Cover women from climate change to tame gender wars

Tuesday December 21 2021
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Women taking a long in search of water at Lupus village in Samburu East, on July 15, 2021. PHOTO | CHEBOITE KIGEN | NMG

By Business Daily Africa

As the year winds down, it is a good time to reflect on how the effects of climate change have impacted the lives and livelihoods of some of the most vulnerable people in the country.

This year has seen some of the most difficult circumstances especially for those living in arid and semi-arid areas. Livelihoods have been severely impacted by multiple shocks over the past year.

According to the Famine Early Warning Systems Network, counties in northern Kenya received less than 30 percent of normal rainfall — the worst short rains season in decades. The inadequate rainfall has wiped out pastures and exacerbated food and water shortages. Only two months ago, President Uhuru Kenyatta declared drought a national disaster.

The UN Office for Coordination of Humanitarian Affairs (UN OCHA) estimates that at least 2.4 million people are severely food-insecure and adopting irreversible coping strategies to meet minimum food needs.

For farming households, below-average harvests have resulted in reduced household income, limiting ability to purchase food as household food stocks decline. In pastoral areas, below-average rangeland regeneration has negatively impacted livestock production, resulting in below-average milk production and consumption and high prices of staple food.

Access to water continues to be an urgent concern for both humans and livestock. Many open water sources— including rivers, water pans, and dams— dry up across pastoral and marginal agricultural livelihood zones.


Characteristically, women have borne the brunt of all this, as they are highly dependent on climate-sensitive work. Climate change continues to negatively impact the natural resources necessary for women to eke out a living from farming, livestock production and water collection. This limits them from earning a living and supporting their families.

Due to income inequalities, disparities in resource distribution and cultural limitations, many women have less economic power. Thus, their options, in terms of adaptation and surviving effects of climate change, are quite limited. For instance, they cannot invest in drought-resistant crops or irrigation to reduce dependence on rain-fed agriculture.

As a result, impoverished women and girls are forced to engage in unsustainable environmental practices to maintain a livelihood, such as deforestation. This creates a negative feedback loop — in which livelihood practices like cutting down trees for firewood or burning wood to make charcoal, significantly degrade household and local ecosystems and air quality and cause health risks.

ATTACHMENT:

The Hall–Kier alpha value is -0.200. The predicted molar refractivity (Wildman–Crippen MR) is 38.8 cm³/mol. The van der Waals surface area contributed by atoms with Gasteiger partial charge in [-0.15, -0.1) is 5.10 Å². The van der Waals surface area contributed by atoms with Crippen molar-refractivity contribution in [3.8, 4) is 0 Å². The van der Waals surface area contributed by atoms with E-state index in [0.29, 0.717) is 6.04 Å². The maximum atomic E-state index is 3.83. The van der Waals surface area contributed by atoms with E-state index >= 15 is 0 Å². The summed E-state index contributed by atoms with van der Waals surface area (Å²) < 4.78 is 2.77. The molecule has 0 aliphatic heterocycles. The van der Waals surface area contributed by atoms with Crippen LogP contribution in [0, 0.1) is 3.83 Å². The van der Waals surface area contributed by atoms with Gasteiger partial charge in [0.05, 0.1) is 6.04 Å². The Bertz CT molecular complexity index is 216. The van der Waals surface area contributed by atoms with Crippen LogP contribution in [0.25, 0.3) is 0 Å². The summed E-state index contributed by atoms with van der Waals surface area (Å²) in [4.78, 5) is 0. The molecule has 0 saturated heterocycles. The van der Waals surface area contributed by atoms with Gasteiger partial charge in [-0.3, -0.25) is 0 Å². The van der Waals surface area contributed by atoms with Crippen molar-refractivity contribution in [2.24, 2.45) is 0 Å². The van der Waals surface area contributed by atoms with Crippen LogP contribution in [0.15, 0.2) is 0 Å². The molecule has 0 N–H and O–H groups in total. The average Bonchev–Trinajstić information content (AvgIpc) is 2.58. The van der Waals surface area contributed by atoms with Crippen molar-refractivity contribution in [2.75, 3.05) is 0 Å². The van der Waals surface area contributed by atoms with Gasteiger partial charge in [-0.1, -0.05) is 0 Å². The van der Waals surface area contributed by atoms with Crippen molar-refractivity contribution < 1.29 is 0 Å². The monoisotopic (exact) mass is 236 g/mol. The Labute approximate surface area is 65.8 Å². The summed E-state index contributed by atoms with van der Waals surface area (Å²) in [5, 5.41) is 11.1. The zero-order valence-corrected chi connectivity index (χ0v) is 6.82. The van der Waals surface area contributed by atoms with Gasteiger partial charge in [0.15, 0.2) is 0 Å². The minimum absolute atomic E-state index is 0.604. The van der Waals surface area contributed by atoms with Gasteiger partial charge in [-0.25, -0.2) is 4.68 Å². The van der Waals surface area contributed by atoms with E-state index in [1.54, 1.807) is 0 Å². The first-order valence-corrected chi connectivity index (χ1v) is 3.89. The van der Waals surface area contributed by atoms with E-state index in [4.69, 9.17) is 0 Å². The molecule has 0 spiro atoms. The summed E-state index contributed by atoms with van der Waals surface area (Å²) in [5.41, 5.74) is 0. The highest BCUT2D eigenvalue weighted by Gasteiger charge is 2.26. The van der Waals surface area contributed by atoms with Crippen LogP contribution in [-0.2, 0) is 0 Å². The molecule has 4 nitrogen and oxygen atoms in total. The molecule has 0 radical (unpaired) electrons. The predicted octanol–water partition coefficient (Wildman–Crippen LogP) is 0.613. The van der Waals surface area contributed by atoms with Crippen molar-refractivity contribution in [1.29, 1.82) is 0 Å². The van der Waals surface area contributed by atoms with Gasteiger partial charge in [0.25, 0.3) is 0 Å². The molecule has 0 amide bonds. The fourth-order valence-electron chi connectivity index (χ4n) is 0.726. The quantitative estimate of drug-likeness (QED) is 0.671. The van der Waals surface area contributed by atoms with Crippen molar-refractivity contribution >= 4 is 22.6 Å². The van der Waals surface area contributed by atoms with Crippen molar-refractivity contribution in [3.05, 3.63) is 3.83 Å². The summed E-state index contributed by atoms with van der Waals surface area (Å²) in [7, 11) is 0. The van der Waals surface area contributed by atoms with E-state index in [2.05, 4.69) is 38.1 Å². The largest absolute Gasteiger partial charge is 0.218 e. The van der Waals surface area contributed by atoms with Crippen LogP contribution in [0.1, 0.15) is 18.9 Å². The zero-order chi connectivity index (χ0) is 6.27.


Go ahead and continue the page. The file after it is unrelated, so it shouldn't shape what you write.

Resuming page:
These practices leave communities even more vulnerable to flooding and loss of topsoil that impacts agricultural production.

In addition to the impacts of climate change on women’s livelihoods, there is gender-based violence. Though they may seem unrelated, the truth of the matter is that as climate change puts a strain on resources necessary for women to earn a living and support their families, it predisposes women more to the risk of GBV including intimate partner violence, child marriage to cope with scarcity and sexual exploitation.

So what can we do?

Women constitute about half of Kenya’s population. They produce, hold families together and nurture future generations. Shielding them from the effects of climate change and hence GBV is not only the right thing to do but also the sensible one.

Businesses must stand to be counted. Through corporate sustainability initiatives, businesses can invest in supporting and promoting the sustainability of women’s livelihoods.

This can include climate-resilient technologies, for affordable clean energy sources, drought-resistant crops, renewable energy-powered mechanisms for irrigation among others. It is also important to involve women in developing new technologies to ensure that they are adaptive, appropriate and sustainable.

More investment is necessary for supporting existing community-organised women’s groups, providing them with funding for long-term sustainability

More can be done to increase access to resources, including credit, extension and training services, information and technology to boost women’s resilience. Also, women have the right to be included in decision-making.

Okwaroh is executive director, Africa Centre for People Institutions and Society (Acepis)